-By John M. Broder and Dan Frosch
November 10, 2011- The Obama administration, under sharp pressure from officials in Nebraska and restive environmental activists, announced Thursday that it would review the route of the disputed Keystone XL oil pipeline, effectively delaying any decision about its fate until after the 2012 election.
The State Department said in a statement that it was ordering a review of alternate routes to avoid the environmentally sensitive Sand Hills region of Nebraska, which would have been put at risk by a rupture of the 1,700-mile pipeline carrying a heavy form of crude extracted from oil sands formations in Alberta to refineries in Oklahoma and the Gulf Coast.
The move is the latest in a series of administration decisions pushing back thorny environmental matters beyond next November’s presidential election to try to avoid the heat from opposing interests — business lobbies or environmental and health advocates — and to find a political middle ground. President Obama delayed a review of the nation’s smog standard until 2013, pushed back offshore oil lease sales in the Arctic until at least 2015 and blocked new regulations for coal ash from power plants.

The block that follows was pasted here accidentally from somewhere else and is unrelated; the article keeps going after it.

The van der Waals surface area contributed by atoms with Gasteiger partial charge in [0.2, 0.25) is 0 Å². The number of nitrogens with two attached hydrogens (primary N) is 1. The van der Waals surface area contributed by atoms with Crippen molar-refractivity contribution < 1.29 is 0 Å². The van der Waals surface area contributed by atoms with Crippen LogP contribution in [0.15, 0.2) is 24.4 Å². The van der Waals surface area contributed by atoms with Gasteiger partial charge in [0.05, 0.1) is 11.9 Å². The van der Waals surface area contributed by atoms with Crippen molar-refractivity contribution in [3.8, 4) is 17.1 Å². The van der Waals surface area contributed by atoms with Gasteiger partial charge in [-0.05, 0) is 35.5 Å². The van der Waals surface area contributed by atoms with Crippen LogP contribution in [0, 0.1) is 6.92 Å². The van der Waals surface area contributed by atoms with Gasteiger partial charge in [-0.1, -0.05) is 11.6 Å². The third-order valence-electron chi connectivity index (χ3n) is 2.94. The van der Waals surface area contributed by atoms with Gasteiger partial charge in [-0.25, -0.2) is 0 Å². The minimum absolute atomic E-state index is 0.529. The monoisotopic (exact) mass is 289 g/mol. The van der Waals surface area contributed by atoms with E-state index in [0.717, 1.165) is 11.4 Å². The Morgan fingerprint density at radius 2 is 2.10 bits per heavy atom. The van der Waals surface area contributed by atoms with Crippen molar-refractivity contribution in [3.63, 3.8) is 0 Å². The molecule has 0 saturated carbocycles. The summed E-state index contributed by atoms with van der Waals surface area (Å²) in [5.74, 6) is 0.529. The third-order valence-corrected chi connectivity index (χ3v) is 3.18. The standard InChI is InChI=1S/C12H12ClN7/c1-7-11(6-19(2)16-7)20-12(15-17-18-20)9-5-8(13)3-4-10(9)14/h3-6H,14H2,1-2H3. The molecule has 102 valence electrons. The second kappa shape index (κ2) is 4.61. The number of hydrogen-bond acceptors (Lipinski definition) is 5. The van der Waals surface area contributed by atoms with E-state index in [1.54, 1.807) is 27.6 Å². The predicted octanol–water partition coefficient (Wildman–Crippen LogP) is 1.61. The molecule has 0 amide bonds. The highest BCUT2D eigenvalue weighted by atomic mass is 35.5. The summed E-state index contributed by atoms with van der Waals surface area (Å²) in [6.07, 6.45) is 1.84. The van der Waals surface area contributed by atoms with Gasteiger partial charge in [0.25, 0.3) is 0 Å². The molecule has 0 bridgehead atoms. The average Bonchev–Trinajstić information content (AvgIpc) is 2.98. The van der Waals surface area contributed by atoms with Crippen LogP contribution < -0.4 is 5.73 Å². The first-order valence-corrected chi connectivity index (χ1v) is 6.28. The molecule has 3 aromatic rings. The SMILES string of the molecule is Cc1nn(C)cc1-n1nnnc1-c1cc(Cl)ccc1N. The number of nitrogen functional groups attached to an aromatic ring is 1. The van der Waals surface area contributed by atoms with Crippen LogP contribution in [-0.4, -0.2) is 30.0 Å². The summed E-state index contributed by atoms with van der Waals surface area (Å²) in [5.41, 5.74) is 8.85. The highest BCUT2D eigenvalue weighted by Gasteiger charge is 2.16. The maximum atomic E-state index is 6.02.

The proposed project by a Canadian pipeline company, TransCanada, similarly put the president in a political vise, squeezed between the demand for a secure source of oil and the thousands of jobs the project will bring, and the loud agitation of environmental advocates who threatened to withhold electoral support next year if he approved it.
Mr. Obama said in an interview with an Omaha television station last week that he would make the ultimate decision about the pipeline, but sought to portray Thursday’s announcement as solely a State Department matter and not the result of political calculation.
“I support the State Department’s announcement today regarding the need to seek additional information about the Keystone XL pipeline proposal,” the president said in a statement. “Because this permit decision could affect the health and safety of the American people as well as the environment, and because a number of concerns have been raised through a public process, we should take the time to ensure that all questions are properly addressed and all the potential impacts are properly understood.”
He said he remained committed to a politically balanced diet of increased domestic oil and gas production combined with incentives for the development of carbon-free alternatives.